And in movies:

White House Down
Channing Tatum wants a job on the Secret Service and while he’s at the White House, baddies take over and try to kidnap president Jamie Foxx. A stupid film, but one that knows it – essentially, it’s Die Hard in the White House but with the President blowing things up with a rocket launcher – and it’s got James Woods, Maggie Gyllenhaal and a whole host of people you’ll recognise off minor TV shows (Jason Clarke from Brotherhood/The Chicago Code, Jimmi Simpson from Breakout Kings, Lance Reddick from The Wire and Fringe, etc). Yet it’s also cleverer than you might think. Worth a try if you’ve nothing else to watch.

Jack Ryan: Shadow Recruit
A surprisingly not-awful origin story for Tom Clancy’s hero (this is his fourth movie), with Chris Pine adopting the mantel of the dull but earnest all-American brainy marine hero, recruited to the CIA by Kevin Costner. Here he also has to defend America from being destroyed by evil Russian Kenneth Branagh, while trying to keep his relationship with Keira Knightley together. Surprisingly competent, it falls between two stools, not quite being pure spy realism but not being very escapist either and trying to homage the 60s, the 80s and modern day spy thrillers. There are also bits that don’t make a lick of sense, either. Intriguingly, as with most Clancy things, it’s all about Americans working together as a team, all being good at their jobs but nuts in the overall awesome US spy machine. Pretty good overall.

“What have you been watching?” is your chance to recommend to friends and fellow blog readers the TV and films that they might be missing or should avoid – and for me to do mini-reviews of everything I’ve watched. Since we live in the fabulous world of Internet catch-up services like the iPlayer and Hulu, why not tell your fellow readers what you’ve seen so they can see the good stuff they might have missed?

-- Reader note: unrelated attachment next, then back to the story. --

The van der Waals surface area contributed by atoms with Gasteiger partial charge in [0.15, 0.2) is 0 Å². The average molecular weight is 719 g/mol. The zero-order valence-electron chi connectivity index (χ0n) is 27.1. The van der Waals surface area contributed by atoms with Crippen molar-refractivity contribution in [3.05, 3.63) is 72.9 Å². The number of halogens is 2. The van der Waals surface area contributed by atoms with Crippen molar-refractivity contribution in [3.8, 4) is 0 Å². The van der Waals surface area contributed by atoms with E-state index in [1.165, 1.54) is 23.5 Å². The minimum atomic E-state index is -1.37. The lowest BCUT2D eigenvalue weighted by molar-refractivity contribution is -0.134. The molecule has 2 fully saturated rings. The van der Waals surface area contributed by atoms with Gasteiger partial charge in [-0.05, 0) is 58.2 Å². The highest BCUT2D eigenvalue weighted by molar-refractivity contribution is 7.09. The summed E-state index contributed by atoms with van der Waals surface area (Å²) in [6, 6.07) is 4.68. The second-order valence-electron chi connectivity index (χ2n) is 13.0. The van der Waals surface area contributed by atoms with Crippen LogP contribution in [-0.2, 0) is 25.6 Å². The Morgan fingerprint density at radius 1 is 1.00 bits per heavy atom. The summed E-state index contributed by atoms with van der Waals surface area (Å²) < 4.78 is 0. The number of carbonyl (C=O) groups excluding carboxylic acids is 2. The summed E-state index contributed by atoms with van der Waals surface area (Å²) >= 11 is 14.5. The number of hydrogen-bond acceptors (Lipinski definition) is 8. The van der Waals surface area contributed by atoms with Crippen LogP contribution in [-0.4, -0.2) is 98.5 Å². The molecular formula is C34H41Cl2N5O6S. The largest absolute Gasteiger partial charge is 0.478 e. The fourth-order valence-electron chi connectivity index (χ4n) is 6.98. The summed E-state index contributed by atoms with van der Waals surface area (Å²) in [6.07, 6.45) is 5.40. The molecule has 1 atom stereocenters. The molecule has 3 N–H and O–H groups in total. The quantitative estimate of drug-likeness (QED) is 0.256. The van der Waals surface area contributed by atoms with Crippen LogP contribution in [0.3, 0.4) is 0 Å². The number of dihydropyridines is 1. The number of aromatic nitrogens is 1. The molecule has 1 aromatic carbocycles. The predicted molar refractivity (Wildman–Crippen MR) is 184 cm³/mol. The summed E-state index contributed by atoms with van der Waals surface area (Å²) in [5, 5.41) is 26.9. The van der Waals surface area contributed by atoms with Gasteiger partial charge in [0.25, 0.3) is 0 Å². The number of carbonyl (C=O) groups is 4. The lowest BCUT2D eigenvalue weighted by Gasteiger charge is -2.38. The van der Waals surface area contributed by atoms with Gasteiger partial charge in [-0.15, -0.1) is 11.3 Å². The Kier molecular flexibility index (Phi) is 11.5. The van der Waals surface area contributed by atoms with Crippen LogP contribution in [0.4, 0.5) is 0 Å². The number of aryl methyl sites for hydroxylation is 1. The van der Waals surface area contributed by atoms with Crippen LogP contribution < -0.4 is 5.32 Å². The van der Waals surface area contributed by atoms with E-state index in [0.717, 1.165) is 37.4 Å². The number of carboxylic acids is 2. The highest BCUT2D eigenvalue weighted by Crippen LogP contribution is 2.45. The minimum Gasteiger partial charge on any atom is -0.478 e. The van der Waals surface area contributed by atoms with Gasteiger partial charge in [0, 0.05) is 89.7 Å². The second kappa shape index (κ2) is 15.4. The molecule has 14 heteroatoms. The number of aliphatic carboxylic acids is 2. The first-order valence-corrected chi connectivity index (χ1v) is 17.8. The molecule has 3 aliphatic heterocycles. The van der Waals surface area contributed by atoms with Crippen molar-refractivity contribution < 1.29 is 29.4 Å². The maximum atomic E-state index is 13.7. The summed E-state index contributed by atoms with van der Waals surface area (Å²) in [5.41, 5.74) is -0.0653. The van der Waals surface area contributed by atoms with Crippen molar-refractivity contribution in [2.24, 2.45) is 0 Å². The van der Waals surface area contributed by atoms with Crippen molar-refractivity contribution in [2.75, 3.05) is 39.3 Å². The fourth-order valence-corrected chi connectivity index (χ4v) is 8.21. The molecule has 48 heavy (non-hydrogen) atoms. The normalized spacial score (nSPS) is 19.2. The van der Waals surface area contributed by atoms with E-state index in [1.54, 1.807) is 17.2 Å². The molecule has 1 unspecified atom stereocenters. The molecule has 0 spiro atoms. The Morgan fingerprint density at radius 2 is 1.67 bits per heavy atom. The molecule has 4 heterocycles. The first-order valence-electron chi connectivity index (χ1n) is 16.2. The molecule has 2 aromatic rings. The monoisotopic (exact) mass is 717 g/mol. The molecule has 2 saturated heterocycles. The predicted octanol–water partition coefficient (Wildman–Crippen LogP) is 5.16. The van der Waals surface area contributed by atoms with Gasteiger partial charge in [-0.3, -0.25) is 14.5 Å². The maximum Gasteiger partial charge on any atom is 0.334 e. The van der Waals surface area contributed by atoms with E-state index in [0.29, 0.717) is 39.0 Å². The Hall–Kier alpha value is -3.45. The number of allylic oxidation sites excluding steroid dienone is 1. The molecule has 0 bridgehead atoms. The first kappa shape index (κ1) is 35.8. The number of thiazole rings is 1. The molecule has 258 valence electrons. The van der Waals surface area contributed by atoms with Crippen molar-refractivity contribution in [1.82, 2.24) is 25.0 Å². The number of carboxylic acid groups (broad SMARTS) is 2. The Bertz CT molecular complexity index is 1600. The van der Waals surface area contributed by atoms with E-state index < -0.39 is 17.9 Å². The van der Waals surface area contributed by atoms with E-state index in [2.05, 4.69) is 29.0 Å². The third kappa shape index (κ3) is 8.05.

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Bron/Broen/The Bridge
Scandinavian TV

So what do they speak on The Bridge? Swedish or Danish?

I don’t know about you, but I can’t speak either Danish or Swedish. Along with many other fans of The Bridge (aka Bron if you’re Swedish, Broen if you’re Danish. Or maybe it’s the other way round), I’ve often wondered what language everyone speaks on the show: do the Danes speak Swedish in Sweden? Do the Swedes speak Danish in Denmark? Do they just speak their own languages wherever they are?

Happily, we have something of a definite answer from the writer of the show, who as well as discussing the creation of the show and the characters, gives us this little explanation for who speaks which language:

In real life Swedes and Danes can understand each other, but we don’t understand each other as well they do in the show.

The co-creators and I decided early in the process not to make anything of it. So every Dane speaks Danish and every Swede speaks Swedish.

And in addition, here’s a behind-the-scenes video where the actors from the two countries explain their own linguistic challenges and enjoyment, particularly Skumfidus: